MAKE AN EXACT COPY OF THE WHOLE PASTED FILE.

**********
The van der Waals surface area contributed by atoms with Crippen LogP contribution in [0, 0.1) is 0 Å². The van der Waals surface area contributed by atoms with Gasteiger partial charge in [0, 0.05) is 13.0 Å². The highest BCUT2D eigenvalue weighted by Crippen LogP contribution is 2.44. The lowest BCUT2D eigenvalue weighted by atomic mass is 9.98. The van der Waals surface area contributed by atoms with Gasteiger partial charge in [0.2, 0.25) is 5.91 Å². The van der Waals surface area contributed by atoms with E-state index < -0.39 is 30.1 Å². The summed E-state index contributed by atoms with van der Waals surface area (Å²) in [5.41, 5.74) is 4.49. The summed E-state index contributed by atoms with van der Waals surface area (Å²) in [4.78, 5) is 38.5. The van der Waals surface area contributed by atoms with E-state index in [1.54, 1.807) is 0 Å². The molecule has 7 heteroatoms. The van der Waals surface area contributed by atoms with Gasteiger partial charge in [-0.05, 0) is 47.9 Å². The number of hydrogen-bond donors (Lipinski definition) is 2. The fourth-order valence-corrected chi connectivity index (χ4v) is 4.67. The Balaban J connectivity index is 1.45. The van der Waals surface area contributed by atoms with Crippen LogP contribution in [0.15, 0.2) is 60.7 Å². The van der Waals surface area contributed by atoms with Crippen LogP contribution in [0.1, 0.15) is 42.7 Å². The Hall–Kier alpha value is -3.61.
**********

The van der Waals surface area contributed by atoms with Crippen LogP contribution in [0, 0.1) is 0 Å². The van der Waals surface area contributed by atoms with Gasteiger partial charge in [0, 0.05) is 13.0 Å². The highest BCUT2D eigenvalue weighted by Crippen LogP contribution is 2.44. The lowest BCUT2D eigenvalue weighted by atomic mass is 9.98. The van der Waals surface area contributed by atoms with Gasteiger partial charge in [0.2, 0.25) is 5.91 Å². The van der Waals surface area contributed by atoms with E-state index < -0.39 is 30.1 Å². The summed E-state index contributed by atoms with van der Waals surface area (Å²) in [5.41, 5.74) is 4.49. The summed E-state index contributed by atoms with van der Waals surface area (Å²) in [4.78, 5) is 38.5. The van der Waals surface area contributed by atoms with E-state index in [1.54, 1.807) is 0 Å². The molecule has 7 heteroatoms. The van der Waals surface area contributed by atoms with Gasteiger partial charge in [-0.05, 0) is 47.9 Å². The number of hydrogen-bond donors (Lipinski definition) is 2. The fourth-order valence-corrected chi connectivity index (χ4v) is 4.67. The Balaban J connectivity index is 1.45. The van der Waals surface area contributed by atoms with Crippen LogP contribution in [0.15, 0.2) is 60.7 Å². The van der Waals surface area contributed by atoms with Crippen LogP contribution in [0.1, 0.15) is 42.7 Å². The Hall–Kier alpha value is -3.61.